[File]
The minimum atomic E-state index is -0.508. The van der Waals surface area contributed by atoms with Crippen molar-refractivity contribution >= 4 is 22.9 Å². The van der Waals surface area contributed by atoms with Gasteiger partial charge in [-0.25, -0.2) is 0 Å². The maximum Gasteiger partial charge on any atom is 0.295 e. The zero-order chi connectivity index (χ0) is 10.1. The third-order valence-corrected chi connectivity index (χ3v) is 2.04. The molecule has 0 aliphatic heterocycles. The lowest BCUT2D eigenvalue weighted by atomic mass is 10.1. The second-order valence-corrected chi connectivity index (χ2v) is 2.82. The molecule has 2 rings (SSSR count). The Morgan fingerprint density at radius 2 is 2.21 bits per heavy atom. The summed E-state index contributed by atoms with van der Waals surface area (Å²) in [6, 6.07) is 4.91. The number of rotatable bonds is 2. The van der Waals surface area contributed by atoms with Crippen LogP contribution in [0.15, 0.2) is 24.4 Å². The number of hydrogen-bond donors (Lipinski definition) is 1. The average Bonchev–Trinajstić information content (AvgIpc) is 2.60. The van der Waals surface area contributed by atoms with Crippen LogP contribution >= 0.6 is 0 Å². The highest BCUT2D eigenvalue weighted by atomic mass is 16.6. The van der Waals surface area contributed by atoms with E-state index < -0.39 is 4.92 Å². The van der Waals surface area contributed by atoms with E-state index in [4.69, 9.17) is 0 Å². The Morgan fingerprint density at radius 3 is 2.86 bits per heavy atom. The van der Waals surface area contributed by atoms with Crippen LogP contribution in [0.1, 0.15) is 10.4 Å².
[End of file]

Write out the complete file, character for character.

The minimum atomic E-state index is -0.508. The van der Waals surface area contributed by atoms with Crippen molar-refractivity contribution >= 4 is 22.9 Å². The van der Waals surface area contributed by atoms with Gasteiger partial charge in [-0.25, -0.2) is 0 Å². The maximum Gasteiger partial charge on any atom is 0.295 e. The zero-order chi connectivity index (χ0) is 10.1. The third-order valence-corrected chi connectivity index (χ3v) is 2.04. The molecule has 0 aliphatic heterocycles. The lowest BCUT2D eigenvalue weighted by atomic mass is 10.1. The second-order valence-corrected chi connectivity index (χ2v) is 2.82. The molecule has 2 rings (SSSR count). The Morgan fingerprint density at radius 2 is 2.21 bits per heavy atom. The summed E-state index contributed by atoms with van der Waals surface area (Å²) in [6, 6.07) is 4.91. The number of rotatable bonds is 2. The van der Waals surface area contributed by atoms with Crippen LogP contribution in [0.15, 0.2) is 24.4 Å². The number of hydrogen-bond donors (Lipinski definition) is 1. The average Bonchev–Trinajstić information content (AvgIpc) is 2.60. The van der Waals surface area contributed by atoms with Crippen LogP contribution >= 0.6 is 0 Å². The highest BCUT2D eigenvalue weighted by atomic mass is 16.6. The van der Waals surface area contributed by atoms with E-state index < -0.39 is 4.92 Å². The van der Waals surface area contributed by atoms with E-state index in [4.69, 9.17) is 0 Å². The Morgan fingerprint density at radius 3 is 2.86 bits per heavy atom. The van der Waals surface area contributed by atoms with Crippen LogP contribution in [0.1, 0.15) is 10.4 Å².